Harrogate had the reputation for being one of Europe’s most desirable spa resorts in the years before WWI. Its grand houses and expansive parkland are a legacy of that era, and though the town’s heyday has passed, it makes a pleasant place for a short break today.
The water of this area is rich in sulphur and iron and the realisation that bathing could be beneficial to people’s health was made five centuries ago. Consequently, wells and springs were exploited, and people came to ‘take the waters’.
The Royal Baths, which now houses a Chinese restaurant, was opened in 1897 by the Duke of Cambridge. In the years that followed royalty regularly numbered among Harrogate’s visitors. A vast obelisk on the square overlooking Parliament Street bears the names of locals killed during the war that also effectively ended Harrogate’s glory days.
Yet the flowerbeds of Crescent Gardens and Harrogate’s smartly maintained Georgian and Victorian facades are an indication that this is still an affluent place with lots of open space. An Act of Parliament passed in 1778 promised perpetual public access to The Stray – an expanse of well-tended, tree-lined greenery stretching around the west and south of the town. Footpaths criss-cross The Stray, whose creation was a response to fears that public rights of access to the springs might be lost because of land enclosures.
Conferences now attract many visitors into the town. Harrogate Convention Centre is one of the principal venues and encompasses the Royal Hall, an Edwardian theatre with ornate interiors. The Great Yorkshire Show and Harrogate Flower Show count among events that bring a surge of visitors.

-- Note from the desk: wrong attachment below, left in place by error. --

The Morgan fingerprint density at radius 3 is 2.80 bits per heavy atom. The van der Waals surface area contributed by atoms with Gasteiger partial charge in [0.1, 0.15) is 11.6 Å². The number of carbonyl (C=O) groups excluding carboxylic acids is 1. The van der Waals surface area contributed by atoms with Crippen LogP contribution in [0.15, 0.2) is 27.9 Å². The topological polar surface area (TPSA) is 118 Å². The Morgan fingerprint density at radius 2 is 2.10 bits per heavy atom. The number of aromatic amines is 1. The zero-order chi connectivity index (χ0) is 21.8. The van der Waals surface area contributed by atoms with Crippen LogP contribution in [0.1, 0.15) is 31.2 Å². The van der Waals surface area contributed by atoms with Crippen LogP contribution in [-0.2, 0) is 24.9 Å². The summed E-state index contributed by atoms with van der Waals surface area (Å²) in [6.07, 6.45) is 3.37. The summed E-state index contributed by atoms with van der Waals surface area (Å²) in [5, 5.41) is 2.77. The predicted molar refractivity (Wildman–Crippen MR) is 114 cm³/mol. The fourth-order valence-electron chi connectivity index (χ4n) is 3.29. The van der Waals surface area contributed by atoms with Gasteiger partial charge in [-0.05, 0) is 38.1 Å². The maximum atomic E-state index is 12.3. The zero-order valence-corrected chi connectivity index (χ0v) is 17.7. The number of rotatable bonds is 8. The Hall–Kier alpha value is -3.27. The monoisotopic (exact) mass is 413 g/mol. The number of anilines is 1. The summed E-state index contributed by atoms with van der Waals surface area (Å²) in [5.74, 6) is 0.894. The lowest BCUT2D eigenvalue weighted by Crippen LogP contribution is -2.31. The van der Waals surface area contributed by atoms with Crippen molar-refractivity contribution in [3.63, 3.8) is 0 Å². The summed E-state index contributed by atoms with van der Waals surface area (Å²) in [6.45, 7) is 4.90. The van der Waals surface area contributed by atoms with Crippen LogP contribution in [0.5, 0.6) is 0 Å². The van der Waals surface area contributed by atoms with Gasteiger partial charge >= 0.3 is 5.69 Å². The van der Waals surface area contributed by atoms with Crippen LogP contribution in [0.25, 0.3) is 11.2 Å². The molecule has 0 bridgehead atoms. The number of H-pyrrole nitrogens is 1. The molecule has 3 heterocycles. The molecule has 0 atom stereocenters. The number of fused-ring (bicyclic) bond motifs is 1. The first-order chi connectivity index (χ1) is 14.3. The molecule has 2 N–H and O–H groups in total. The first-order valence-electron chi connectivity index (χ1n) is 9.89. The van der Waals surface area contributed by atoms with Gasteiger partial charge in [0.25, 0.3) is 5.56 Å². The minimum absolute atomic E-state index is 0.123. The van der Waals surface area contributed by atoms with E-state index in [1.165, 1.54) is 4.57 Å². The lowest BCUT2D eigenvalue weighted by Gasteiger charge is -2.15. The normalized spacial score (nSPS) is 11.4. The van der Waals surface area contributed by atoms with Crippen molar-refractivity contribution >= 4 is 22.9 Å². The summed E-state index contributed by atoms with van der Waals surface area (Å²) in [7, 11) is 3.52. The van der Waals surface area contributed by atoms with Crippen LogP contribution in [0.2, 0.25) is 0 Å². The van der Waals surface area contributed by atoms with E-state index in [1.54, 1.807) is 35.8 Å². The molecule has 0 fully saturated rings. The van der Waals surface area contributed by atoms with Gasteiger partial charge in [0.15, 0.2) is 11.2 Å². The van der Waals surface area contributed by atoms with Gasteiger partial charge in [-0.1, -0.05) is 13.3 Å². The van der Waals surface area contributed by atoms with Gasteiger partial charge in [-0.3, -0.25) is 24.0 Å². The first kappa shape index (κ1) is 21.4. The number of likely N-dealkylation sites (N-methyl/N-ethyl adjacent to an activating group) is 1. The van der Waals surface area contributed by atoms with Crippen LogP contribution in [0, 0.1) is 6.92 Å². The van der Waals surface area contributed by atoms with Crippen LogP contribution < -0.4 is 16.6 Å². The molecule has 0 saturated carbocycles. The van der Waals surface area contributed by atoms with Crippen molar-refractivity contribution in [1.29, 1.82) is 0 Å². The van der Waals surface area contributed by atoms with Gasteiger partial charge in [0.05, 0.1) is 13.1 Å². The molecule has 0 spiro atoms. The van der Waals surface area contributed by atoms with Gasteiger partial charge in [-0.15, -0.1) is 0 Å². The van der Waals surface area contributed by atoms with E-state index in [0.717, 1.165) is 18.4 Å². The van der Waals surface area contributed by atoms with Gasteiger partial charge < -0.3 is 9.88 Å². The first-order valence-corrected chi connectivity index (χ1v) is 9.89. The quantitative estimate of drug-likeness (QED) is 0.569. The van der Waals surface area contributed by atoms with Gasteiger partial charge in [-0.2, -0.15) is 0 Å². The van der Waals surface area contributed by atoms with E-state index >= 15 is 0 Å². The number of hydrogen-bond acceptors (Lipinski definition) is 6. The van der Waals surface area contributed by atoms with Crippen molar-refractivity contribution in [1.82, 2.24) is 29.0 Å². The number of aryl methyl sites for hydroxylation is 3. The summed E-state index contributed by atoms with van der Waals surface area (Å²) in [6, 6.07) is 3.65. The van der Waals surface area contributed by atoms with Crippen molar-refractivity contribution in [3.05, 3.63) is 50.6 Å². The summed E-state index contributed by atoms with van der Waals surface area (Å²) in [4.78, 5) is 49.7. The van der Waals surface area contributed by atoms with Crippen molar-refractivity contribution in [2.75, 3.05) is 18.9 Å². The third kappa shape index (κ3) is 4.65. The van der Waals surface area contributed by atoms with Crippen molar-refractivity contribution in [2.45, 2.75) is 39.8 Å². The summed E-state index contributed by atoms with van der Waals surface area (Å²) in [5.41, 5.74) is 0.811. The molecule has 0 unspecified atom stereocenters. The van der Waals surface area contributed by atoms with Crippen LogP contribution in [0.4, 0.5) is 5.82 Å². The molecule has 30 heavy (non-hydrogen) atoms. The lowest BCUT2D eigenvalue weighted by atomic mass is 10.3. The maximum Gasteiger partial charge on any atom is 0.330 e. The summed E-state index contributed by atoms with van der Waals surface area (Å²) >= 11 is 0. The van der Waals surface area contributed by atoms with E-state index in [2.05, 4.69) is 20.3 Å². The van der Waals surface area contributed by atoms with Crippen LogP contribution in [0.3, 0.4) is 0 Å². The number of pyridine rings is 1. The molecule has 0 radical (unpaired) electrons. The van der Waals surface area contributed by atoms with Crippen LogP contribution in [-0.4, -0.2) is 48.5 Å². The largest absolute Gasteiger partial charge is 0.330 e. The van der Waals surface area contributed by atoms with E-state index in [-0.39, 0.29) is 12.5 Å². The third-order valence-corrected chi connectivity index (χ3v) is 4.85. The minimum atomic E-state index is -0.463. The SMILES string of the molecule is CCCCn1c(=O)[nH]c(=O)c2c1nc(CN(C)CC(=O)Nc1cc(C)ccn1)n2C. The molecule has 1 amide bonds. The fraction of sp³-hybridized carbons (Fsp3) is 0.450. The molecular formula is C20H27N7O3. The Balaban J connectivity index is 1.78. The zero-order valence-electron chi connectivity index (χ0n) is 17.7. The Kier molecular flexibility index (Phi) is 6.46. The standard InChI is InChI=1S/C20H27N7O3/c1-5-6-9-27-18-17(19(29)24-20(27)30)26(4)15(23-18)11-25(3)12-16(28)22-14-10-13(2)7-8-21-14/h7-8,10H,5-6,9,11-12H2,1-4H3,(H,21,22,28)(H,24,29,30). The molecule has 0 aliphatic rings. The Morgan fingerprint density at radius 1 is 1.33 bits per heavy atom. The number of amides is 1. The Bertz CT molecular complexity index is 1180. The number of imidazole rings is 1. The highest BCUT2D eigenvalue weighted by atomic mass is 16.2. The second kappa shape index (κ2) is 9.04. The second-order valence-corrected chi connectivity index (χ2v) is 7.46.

The town is also a good base for exploring nearby Nidderdale, which is designated an Area of Outstanding Natural Beauty. The eroded forms of the Brimham Rocks and ruins of Fountains Abbey are two highlights of the area. Yorkshire Dales National Park is also less than a 30-minute drive away. Here are the top things to do in Harrogate if you're planning a weekend away.
Check-in to: The Crown Hotel. Overlooking The Stray, this central, 114-room hotel is well-placed for exploring Harrogate on foot. The stonework of the honey coloured Victorian façade belies a history of more than three centuries.
Eat at: Royal Baths Chinese Restaurant. Choose between a la carte or set menus at this restaurant within an impressive, domed building dating from Harrogate’s Victorian heyday. Corinthian columns and marble flooring provide a sense of grandeur and convey the premises’ former purpose.
Have a nightcap in: Hales Bar. If you’re looking for a traditional pub, this cosy former coaching inn features leather-backed banquettes and gas lamps on the bar. It’s a good bet for a hand-pulled pint of beer or a gin and tonic.
Visit: The Royal Pump Room Museum. This museum tells the story of Harrogate’s evolution into a fashionable spa town that, a little more than a century ago, attracted royalty and dignitaries from across Europe. It’s located at the site of the spring from which odorous sulphur water was once sold. Exhibits range from implements used during spa treatments to dresses worn by visitors to the town.